The Difference Between the Ideal and the Reality of TECH in our Schools

 A critical review of an interesting article:
By Ben Kamisar
December 4, 2013 6:00 AM
 
During a recent Library Sciences class, we spent a great deal of time discussing the huge potential that technology holds for education and the future of students as they develop their skills and knowledge in the world. The focus on tools for learning and collaborative development, the virtual world of education and the library in particular, and the promise that can be nurtured into power when students are given every imaginable resource is an inspiring ideal. The ideal learning environment where collaboration and collective learning replaces guided instruction and modeling learning targets becomes the norm.
This article by Ben Kamisar is in the Education Week Blog in the Digital Education Page and it is both exciting and in some ways frightening. On one hand, it is amazing and miraculous that individuals with wealth beyond comprehension would choose to share it with young people in our country to help provide the Internet access needed to fully realize the potential of the technology available in our time. But when you look closely, you may notice a something chilling about the $9 million being put up by the Gates Foundation and Mr. Zuckerberg – that money is going to private sector non-profit start-up companies: “The recipient of those investments, EducationSuperHighway, will use the money to help train schools to use and manage broadband connections while cutting down on costs…. Most recently, the organization joined with Gates’ foundation to lead $4 million in seed funding for Panorama Education, the Cambridge, Mass.-based company which creates and analyzes surveys for K-12 schools.” So who is the real beneficiary of this philanthropy? That is a question we all should consider. Does the benefit to students justify the benefit to the investors and the future return on that investment that they are counting on. These non-profits will not “profit” by way of cash or financial gain in this transaction; the real profit will come from the positioning that will result and the increased leverage as these companies lobby the Federal Government for faster broadband across the country and easier and cheaper access to it.
Regardless of the financial in’s and out’s of bringing real technology solutions and infrastructure to our schools, two particularly chilling points come to light as a result of the research done in preparation for Gates’ and Zuckerberg’s seed money.  From the blog post:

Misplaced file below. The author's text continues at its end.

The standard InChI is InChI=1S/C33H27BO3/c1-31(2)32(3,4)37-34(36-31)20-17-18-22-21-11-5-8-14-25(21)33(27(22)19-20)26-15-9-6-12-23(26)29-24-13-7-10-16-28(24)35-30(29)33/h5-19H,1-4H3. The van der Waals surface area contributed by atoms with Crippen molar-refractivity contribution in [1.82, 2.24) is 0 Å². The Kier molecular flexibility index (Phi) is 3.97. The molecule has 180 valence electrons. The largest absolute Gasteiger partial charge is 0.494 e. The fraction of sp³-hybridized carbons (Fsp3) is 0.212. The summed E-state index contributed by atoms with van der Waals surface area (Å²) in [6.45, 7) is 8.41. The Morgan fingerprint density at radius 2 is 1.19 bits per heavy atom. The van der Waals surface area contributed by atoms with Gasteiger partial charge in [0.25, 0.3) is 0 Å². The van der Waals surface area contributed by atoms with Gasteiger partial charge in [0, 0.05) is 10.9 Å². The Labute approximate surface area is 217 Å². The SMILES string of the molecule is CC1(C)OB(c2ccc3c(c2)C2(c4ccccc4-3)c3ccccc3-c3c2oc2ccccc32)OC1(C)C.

1)  Based on information it has gathered through partnerships with 26 state departments of education, the organization’s research found that more than 70 percent of public schools lack the bandwidth required for digital learning.

2)  While interest in 1-to-1 student-to-digital-device programs and other digital-learning efforts continues to grow, education technology experts estimate that 40 million students lack sufficient broadband access in their schools.

 

Doubling the FCC E-rate program funding (currently at $2.4 billion) is another option for increasing the connectivity in our nation’s schools, but this funding is discretionary for school sites with little oversight and few standardized guidelines for universal tech spending. Schools spend it in what ever way they believe will work best at their school site – the opposite of good connectivity planning. The essence of the Local Control Funding Formula is one of the biggest pitfalls for student outcomes.

So while we have looked at the ideal of amazing possibilities of technology in the library and the limitless roles of the school librarian and physical and virtual learning commons that can be the heart of learning within a school, the reality is that for 70% of schools in the U.S. having a well-appointed school library and a well-trained and valued librarian ready to meet students where they are and help them find the resources that will open the doors of their mind may be the real ideal for right now.

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